Footnote: Different meanings of the word ‘yard’ as a unit of measurement

According to the first edition of The Oxford English Dictionary (OED) ‘yard’, as used for a unit of length (and in several related meanings), is derived from a word which in different Germanic languages has the sense of pole, rod, prickle (and hence its obsolete use defined in OED-11 — “virile member, penis”). This is distinct from the origin of the word ‘yard’ with the general meaning of “inclosure” (sic).

As well as its equivalence (or that of the ell) to three feet, specified in the thirteenth century (OED–9, first example cited using the designation, ‘yard’, in 1377), another meaning of yard or landyard (OED–8) is given as “a unit of linear measure equal to 16½ feet…(but varying locally).” The OED cites a source as recent as 1856 which states “As a linear measure the yard varies considerably in different parts of the kingdom; at Hereford the landyard is 3 feet, at Saltash 16½ feet; at Falmouth and Bridgend 18 feet; and at Dowanpatrick 11 feet.”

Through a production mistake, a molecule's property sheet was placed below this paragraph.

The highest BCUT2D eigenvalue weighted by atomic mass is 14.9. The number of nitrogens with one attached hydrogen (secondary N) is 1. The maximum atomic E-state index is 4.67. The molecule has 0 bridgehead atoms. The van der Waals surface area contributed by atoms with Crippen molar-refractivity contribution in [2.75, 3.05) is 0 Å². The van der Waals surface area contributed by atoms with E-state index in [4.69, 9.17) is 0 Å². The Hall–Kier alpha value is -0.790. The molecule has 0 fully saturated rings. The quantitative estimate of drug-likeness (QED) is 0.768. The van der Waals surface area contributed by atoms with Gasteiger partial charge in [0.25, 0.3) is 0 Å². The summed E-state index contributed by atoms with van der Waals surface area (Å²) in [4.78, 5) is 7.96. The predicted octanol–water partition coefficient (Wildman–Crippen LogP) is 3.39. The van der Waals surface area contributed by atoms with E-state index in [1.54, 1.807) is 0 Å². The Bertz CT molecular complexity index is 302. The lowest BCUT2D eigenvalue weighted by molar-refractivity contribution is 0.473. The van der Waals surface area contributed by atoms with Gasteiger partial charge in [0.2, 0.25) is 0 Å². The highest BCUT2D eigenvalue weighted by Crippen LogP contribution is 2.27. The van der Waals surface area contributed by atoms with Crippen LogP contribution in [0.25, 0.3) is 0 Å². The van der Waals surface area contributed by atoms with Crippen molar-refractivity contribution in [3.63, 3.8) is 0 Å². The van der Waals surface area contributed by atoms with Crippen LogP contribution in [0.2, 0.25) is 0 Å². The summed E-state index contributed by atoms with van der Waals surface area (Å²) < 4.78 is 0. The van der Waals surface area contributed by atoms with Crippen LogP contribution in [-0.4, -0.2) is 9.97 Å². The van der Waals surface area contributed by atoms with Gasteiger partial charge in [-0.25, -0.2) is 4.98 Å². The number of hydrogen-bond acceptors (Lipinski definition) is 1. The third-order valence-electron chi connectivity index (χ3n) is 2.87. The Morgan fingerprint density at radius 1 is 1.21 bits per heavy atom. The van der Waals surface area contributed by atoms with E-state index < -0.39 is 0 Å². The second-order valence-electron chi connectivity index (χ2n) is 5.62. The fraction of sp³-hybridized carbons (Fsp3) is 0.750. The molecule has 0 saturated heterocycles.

A definition for this derivation of ‘yard’ in terms of area is also given in OED-10: “An area of land of varying extent according to the locality, but most frequently 30 acres” with usage dating back to 688–95.”

  • @Ily — I have added a footnote admitting that it has nothing to do with backyards. However, the section of the OED dealing with the word 'yard' as a unit of measure includes a documented meaning relating to area. Of course the OED may be wrong, and in any case I have not mentioned area in my revised text. However in the light of this you may wish to modify or withdraw your comment. – David Apr 10 '17 at 21:13